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+# NRF52 Dongle
+I'm using [OpenThread](https://openthread.io) to control my home automation
+devices. They are built around a [nRF52840
+SoC](https://www.nordicsemi.com/products/nrf52840), provided by a [Holyiot
+18010 module](http://www.holyiot.com/eacp_view.asp?id=278) with built-in
+antenna. For the OpenThread gateway, I've been using the [nRF52840
+from [Nordic Semiconductor](https://www.nordicsemi.com), running as a [Radio
+Co-Processor (RCP)](https://openthread.io/platforms/co-processor). While it's
+good for prototyping, I'm not completely happy with it for this purpose, as it
+doesn't fit securely in a USB port, and has a weak antenna.
+That's why I decided to make my own nRF52840 based dongle, with an SMA
+connector for an external antenna.
+## Photos
+[![NRF52 Dongle](images/nrf52-dongle-small.jpeg)](images/nrf52-dongle.jpeg)
+[![NRF52 Dongle with enclosure](images/nrf52-dongle-enclosure-small.jpeg)](images/nrf52-dongle-enclosure.jpeg)
+## Hardware
+Since I'm not experienced in designing RF PCBs, I decided to use an existing
+module with a nRF52840 SoC. Searching on the internet, I found the [NINA-B301
+module](https://www.u-blox.com/en/product/nina-b30-series-open-cpu-0) from
+[u-blox](https://www.u-blox.com), which is based on the nRF52840 SoC and has a
+pin for the RF output that can be connected to an SMA connector.
+The board was designed using [KiCad](https://www.kicad.org/) 6.0. The
+[schematic](images/schematic.png) is simple because most the work is done by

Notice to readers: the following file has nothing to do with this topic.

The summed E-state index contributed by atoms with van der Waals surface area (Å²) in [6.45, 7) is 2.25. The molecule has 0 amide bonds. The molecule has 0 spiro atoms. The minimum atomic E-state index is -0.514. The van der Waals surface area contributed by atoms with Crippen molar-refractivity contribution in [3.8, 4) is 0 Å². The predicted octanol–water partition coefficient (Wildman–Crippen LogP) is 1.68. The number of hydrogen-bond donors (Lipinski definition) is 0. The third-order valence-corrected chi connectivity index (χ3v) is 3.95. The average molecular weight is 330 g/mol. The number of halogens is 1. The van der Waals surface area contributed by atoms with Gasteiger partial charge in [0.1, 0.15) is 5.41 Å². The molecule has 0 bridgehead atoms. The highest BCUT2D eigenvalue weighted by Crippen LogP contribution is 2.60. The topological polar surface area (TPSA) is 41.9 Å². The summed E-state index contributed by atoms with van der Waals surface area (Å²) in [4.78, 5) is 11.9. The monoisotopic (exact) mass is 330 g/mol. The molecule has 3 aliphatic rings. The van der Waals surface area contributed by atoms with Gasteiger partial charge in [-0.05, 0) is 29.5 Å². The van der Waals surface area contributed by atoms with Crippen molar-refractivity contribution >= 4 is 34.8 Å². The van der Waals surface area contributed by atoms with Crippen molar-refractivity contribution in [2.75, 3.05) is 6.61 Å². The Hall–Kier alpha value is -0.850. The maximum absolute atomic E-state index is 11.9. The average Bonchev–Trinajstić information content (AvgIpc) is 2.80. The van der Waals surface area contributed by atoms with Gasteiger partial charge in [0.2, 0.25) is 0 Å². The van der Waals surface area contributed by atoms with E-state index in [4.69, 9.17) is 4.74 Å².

+the NINA-B301 module, which includes both 32 MHz and 32.768 kHz crystals. In
+addition there is an [ARM
+connector for programming, a voltage regulator providing 3.3V from the 5V USB,
+and a USB connector with the corresponding ESD protection and power filtering.
+I used the same pin for the LED as the green LED on the Nordic nRF52840 dongle
+to be able to reuse the existing firmares. However, I chose not to include a
+RGB LED or a reset switch.
+The PCB is a two-layer design and can fit into a [Hammond
+enclosure that I'm using as a standard. The RF trace between the NINA-B301
+module and the SMA connector is kept as short as possible, with 50 ohm
+impedance matching making it wide given the 2-layer design. On the other hand,
+I didn't used differential impedance matching for the USB traces. This isn't
+really needed for full-speed devices and when the traces are kept short, and
+it's pretty tough to do a 2-layer PCB. I just made sure the two traces were
+the same length.
+All the components from the [bill of material](BOM.txt) should be easily
+available from many distributors. Soldering of the NINA-B301 module requires a
+hot air gun, but the LGA style pads are relatively large, so it's relatively
+easy to do. I personally didn't use a stencil.
+## Software
+I haven't developped any a custom software for this dongle. Instead, I am using
+the [ot-nrf528xx](https://github.com/openthread/ot-nrf528xx) repository to
+build an RCP firmware with a few commands:
+ ./script/build nrf52840 USB_trans
+ cd ./build/bin
+ arm-none-eabi-objcopy -O ihex ot-rcp ot-rcp.hex
+Then the resulting HEX file can be flashed with:
+ pyocd flash -e chip -t nrf52 ot-rcp.hex
+The nRF52840 SoC is quite powerful, so it can also be used as a Matter or BLE
+dongle, or for other purposes as well.
+## License
+The contents of this repository is released under the [Creative Commons
+Attribution-ShareAlike 4.0 International License (CC BY-SA 4.0)](LICENSE).